WASHINGTON – Nearly 72 hours into the reading of the entire Bible, kneeling pads were laid out with the U.S. Capitol as the backdrop for people of faith to pray that the nation and the Virginia Tech Hokies will prevail.
Students and other churchgoers kneeled around a long line-up of tables wrapped in American flags Wednesday night to praise God for the return of students to campus a week after the deadliest shooting rampage killed 33 people, and to pray for those students who are moving out and taking current grades and those who chose to finish their Spring semester and are beginning final exams this week.
"We believe God's Word is the answer to all of life's problems, no more so than when it brings comfort in a time of tragedy," said the Rev. Michael Hall, co-director of the 18th annual Bible Reading Marathon and executive director of the International Bible Reading Association. "And what you're seeing here today is not only the Bible being read for 90 hours but behind you, people are singing and praying in honor of the victims who died at Virginia Tech."
By Wednesday night, the 90-hour Bible marathon, which kicked off Sunday night, was into the gospel of John. The words of Jesus near his time of crucifixion were being projected from loud speakers down the national mall, where hundreds of people have been enjoying the warm spring weather.
"Everybody down there throwing frisbees and playing ball, they can hear – 14 blocks away, they can hear God's Word, at least for five days," said Hall.
After reading passages from the book of John, Wendy Wright, president of Concerned Women for America, said proclaiming the gospel in this way has a "powerful spiritual effect."
"It's easy for people to hear and [therefore] they have the opportunity to believe," she said.
One passerby, however, wasn't happy that the Word of God was ringing off the faces of government edifices.
In furor, Dan Ribaudo, 28, said the loud speakers coming from the steps of the U.S. Capitol symbolize "a single voice that drowns out all other voices" and that "we only understand one point of view and we're going to push it into the world."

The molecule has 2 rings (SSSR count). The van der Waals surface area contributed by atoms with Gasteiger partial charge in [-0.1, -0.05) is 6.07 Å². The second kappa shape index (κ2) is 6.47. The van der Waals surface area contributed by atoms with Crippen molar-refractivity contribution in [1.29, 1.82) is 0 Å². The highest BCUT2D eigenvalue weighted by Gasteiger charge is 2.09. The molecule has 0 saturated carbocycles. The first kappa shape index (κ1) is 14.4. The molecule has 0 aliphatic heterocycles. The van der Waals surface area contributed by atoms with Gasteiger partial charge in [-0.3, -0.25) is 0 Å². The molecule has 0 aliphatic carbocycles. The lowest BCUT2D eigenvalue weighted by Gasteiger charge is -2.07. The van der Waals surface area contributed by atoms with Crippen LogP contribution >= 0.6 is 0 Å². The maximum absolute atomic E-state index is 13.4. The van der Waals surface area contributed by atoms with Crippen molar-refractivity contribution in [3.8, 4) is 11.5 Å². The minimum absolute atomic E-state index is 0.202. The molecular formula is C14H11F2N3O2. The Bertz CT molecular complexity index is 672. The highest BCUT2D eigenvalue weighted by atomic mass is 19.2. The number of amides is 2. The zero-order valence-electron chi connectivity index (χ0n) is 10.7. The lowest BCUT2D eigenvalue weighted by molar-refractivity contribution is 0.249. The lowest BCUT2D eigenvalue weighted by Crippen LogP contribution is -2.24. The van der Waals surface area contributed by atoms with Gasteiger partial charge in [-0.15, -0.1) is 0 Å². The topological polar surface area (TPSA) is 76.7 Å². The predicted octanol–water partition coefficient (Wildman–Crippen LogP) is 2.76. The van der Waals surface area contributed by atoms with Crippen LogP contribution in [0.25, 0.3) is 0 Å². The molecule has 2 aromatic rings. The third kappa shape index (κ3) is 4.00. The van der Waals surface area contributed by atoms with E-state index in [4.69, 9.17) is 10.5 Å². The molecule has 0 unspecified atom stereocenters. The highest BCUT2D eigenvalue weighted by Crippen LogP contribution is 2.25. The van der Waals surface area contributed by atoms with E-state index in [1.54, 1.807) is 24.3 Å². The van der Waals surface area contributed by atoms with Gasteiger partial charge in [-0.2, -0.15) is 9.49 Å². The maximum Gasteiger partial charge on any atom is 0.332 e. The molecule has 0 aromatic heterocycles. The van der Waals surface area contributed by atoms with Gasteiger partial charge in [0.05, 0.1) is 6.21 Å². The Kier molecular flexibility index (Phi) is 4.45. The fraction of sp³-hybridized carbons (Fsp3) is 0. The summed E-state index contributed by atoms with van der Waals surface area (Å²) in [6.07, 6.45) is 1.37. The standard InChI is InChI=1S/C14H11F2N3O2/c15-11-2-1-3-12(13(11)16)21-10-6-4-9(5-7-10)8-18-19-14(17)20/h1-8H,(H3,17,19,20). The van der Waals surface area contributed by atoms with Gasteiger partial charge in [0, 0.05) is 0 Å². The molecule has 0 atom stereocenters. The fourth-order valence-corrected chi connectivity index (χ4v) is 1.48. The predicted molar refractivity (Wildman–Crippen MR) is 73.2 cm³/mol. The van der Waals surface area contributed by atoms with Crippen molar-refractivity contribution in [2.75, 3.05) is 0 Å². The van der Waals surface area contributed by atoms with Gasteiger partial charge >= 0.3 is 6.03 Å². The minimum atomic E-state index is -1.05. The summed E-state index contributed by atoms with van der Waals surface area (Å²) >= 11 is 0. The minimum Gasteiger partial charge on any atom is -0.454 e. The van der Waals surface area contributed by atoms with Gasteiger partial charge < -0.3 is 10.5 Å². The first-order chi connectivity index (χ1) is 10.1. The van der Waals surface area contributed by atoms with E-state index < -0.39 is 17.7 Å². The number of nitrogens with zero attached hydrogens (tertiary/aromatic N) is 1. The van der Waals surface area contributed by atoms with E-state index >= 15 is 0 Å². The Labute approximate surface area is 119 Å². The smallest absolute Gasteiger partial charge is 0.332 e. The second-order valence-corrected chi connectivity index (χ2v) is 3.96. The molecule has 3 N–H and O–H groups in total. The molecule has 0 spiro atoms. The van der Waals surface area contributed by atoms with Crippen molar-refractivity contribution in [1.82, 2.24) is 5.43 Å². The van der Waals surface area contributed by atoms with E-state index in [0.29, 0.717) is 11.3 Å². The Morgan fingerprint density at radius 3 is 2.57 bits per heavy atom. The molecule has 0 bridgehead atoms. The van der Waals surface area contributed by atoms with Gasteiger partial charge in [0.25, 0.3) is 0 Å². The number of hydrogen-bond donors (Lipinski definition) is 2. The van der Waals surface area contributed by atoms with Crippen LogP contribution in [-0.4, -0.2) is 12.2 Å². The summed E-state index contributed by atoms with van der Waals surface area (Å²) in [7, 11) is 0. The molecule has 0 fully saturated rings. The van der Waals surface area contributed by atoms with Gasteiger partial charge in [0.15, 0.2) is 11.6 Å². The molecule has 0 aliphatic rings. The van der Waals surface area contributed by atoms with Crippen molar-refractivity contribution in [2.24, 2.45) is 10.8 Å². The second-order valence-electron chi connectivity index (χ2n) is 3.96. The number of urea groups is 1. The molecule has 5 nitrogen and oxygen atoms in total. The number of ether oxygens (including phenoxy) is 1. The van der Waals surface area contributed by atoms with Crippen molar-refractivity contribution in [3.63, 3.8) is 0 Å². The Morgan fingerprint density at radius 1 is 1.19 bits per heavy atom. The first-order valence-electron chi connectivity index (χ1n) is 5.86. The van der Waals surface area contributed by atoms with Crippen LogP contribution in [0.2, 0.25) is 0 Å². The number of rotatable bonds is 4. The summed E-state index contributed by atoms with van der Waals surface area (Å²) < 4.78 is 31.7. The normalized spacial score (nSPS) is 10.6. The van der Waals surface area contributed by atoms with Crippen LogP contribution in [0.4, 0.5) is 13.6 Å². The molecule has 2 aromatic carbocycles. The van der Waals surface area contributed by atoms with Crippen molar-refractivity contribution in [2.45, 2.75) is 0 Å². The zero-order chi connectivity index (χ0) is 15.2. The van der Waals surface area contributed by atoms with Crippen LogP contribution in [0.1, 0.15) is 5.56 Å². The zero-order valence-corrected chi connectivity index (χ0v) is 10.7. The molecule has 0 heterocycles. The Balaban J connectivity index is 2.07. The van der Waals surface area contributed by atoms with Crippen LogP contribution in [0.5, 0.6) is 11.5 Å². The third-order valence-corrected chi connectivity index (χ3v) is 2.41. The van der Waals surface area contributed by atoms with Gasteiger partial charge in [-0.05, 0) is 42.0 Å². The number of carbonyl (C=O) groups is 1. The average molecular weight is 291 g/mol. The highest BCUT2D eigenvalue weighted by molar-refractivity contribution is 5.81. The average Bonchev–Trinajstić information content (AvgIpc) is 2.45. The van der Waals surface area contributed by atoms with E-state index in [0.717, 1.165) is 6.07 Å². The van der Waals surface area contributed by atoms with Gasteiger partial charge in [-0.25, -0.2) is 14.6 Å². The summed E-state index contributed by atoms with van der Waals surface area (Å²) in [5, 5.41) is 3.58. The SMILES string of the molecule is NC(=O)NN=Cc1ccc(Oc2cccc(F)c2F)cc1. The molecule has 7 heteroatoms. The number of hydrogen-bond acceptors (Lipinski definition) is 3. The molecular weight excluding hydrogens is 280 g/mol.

The Rev. Rob Schenck, president of National Clergy Council, reminded the activist, who calmed down after trying to unplug the sound system, that the venue is "a quintessential public forum" and that he, too, can rent out the space for his own purposes. But this week, the space is being used to simply read the Bible without commentary.
Hall added that they are also there to celebrate religious freedom.
"There are very few nations that you can stand this near the seat of power and have freedom of speech, freedom of assembly, freedom of religion," said the event co-director, "and that's what we celebrate every year."
Over 500 volunteers have participated in the nonstop reading of the Bible over the last four days with Scripture being read in different translations and languages.
The marathon, which concludes Thursday at 2 p.m., leads to the National Day of Prayer on Thursday when millions around the nation are expected to participate through local prayer events.
The U. S. Capitol Bible Reading Marathon began in 1990, the year proclaimed by a Joint Congressional Resolution and Presidential Proclamation by President George H. W. Bush as the International Year of Bible Reading. The event serves to honor the Bible and the Holy Word of God, celebrate religious freedom and unite the diverse branches of Christianity around the Bible.